Clarifying authors’ duties and making “contributions statements” mandatory

Here is the text of an Editorial in the 30 April issue of Nature (458, 1078; 2009 – free to access online):

The Nature journals encourage authors to treat their data and their collaborators with the respect that their communities demand. High-profile journals have a duty to reinforce the trends towards greater transparency and to help scientists to fulfil their responsibilities as researchers and authors. We are therefore introducing small but important changes in our policies to reflect these goals.

In a previous Editorial (Nature 450, 1; 2007), we asked for feedback about whether we should require senior or corresponding authors to sign a statement that they had taken some specific ‘integrity insurance’ steps before the manuscript was submitted. Some applauded this idea, but most were not in favour. (Some of the feedback can be seen here.) Major doubts were expressed about the ability of corresponding authors to take on such responsibility given the diversity of collaborations. The belief was also expressed that such signed statements would too often be worthless box-ticking exercises. Although we regretfully accept these realities, we believe that we should go further in spelling out the responsibilities of co-authors, and in requiring an implicit acceptance of them.

Accordingly, we have modified the Nature journal policy on authorship, which is detailed on our website. For papers submitted by collaborations, we now delineate the responsibilities of the senior members of each collaboration group on the paper. Before submitting the paper, at least one senior member from each collaborating group must take responsibility for their group’s contribution. Three major responsibilities are covered: preservation of the original data on which the paper is based, verification that the figures and conclusions accurately reflect the data collected and that manipulations to images are in accordance with Nature journal guidelines, and minimization of obstacles to sharing materials, data and algorithms through appropriate planning.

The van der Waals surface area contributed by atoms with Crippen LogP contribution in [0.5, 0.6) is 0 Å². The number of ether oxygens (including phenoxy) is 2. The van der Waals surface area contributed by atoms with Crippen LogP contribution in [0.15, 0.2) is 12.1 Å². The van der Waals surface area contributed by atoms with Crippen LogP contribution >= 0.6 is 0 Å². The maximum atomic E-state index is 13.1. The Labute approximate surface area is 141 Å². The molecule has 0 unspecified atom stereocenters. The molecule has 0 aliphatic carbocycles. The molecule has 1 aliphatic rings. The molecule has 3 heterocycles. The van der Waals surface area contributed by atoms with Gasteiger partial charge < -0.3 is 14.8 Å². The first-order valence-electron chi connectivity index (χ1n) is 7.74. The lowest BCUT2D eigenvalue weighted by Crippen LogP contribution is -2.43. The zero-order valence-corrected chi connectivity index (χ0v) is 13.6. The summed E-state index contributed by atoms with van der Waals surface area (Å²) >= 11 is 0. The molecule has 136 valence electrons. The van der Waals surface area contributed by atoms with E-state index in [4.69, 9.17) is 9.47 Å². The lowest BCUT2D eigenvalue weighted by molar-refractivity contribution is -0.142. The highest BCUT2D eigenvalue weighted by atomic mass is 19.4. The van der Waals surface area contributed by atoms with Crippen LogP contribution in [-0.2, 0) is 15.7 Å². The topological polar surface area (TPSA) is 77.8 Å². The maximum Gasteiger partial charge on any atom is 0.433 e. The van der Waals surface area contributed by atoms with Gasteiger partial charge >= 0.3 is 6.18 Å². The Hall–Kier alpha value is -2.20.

Corresponding authors have multiple responsibilities, but we now make it clearer that the author list should include all appropriate researchers and no others, and that the order has been agreed to by all authors. They are expected to have notified all authors when the manuscript was submitted, they are the point of contact with the editor and they must communicate any matters that arise after publication to their co-authors.

Another change is that we have strengthened our policy for statements of authors’ contributions. This policy was first introduced nearly 10 years ago (Nature 399, 393; 1999) to make the credit due to individual co-authors more explicit. Since then, authors of Nature papers have had the opportunity to include in their papers a statement that details each author’s role in the published work. Over the past 10 years, the proportion of authors who choose to include this has risen dramatically.

This acceptance, and discussions with authors who have chosen not to include such a statement, has led us to change our policy. Rather than ‘strongly encouraging’ such statements, we now require them for publication of original research papers in Nature and the Nature research journals. The detail provided can vary tremendously and authors are left to structure them as they see fit. We insist only that no author be left out.

To ensure that authors are familiar with these changes, we will shortly require the corresponding author to confirm that he or she has read the Nature journal policies on author responsibilities and is submitting the manuscript in accordance with those policies.

Nature journals’ authorship policies.


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    Peter J. Matthews said:

    I would also like to see a formal requirement for acknowledging the role of scientific editors in contributing to the development of published papers. I suspect that editors quite commonly contribute original research ideas to papers, as well as advice on structure, logic, grammar and so on.

    At a minimum, editors should be named if they have had more than a cosmetic role; in other instances they might properly be presented as co-authors. For many authors who use English as a second language, it may be far from clear if and how editorial assistance should be acknowledged.

    There is a vast shortage of good editors for the quantity of material being submitted to journals, and for the number of new journals being established as electronic publications. The varied roles of editors should be given more academic acknowledgement, regardless of whether or not financial compensation is involved. This might encourage more researchers to offer unpaid editing, or to exchange editing help as a form of mutual assistance.

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    Maxine said:

    Thanks, Peter. I assume you are talking about academic editors, not professional editors, who are paid to do these tasks? Some journals do name the (academic) editor who handled the paper in a note at the start or end of the paper, which seems to be a good idea. Similarly, some authors like to acknowledge the peer-reviewers if they have received developmental input along the lines you outline.

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